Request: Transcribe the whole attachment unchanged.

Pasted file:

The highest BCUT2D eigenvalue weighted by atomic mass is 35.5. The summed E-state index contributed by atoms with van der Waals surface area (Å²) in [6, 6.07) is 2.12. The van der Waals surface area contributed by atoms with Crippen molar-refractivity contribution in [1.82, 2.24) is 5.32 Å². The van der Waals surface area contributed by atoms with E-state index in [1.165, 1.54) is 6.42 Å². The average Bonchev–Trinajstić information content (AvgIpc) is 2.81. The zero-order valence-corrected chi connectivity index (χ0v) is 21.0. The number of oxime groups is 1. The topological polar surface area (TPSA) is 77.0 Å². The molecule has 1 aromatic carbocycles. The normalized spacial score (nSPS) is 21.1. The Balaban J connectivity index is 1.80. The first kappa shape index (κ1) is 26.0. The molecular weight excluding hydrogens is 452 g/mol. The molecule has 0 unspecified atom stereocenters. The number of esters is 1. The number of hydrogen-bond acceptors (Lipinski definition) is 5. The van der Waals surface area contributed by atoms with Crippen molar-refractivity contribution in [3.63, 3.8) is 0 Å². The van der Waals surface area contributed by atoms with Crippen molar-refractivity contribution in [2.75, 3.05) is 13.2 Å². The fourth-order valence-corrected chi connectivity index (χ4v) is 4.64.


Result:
The highest BCUT2D eigenvalue weighted by atomic mass is 35.5. The summed E-state index contributed by atoms with van der Waals surface area (Å²) in [6, 6.07) is 2.12. The van der Waals surface area contributed by atoms with Crippen molar-refractivity contribution in [1.82, 2.24) is 5.32 Å². The van der Waals surface area contributed by atoms with E-state index in [1.165, 1.54) is 6.42 Å². The average Bonchev–Trinajstić information content (AvgIpc) is 2.81. The zero-order valence-corrected chi connectivity index (χ0v) is 21.0. The number of oxime groups is 1. The topological polar surface area (TPSA) is 77.0 Å². The molecule has 1 aromatic carbocycles. The normalized spacial score (nSPS) is 21.1. The Balaban J connectivity index is 1.80. The first kappa shape index (κ1) is 26.0. The molecular weight excluding hydrogens is 452 g/mol. The molecule has 0 unspecified atom stereocenters. The number of esters is 1. The number of hydrogen-bond acceptors (Lipinski definition) is 5. The van der Waals surface area contributed by atoms with Crippen molar-refractivity contribution in [3.63, 3.8) is 0 Å². The van der Waals surface area contributed by atoms with Crippen molar-refractivity contribution in [2.75, 3.05) is 13.2 Å². The fourth-order valence-corrected chi connectivity index (χ4v) is 4.64.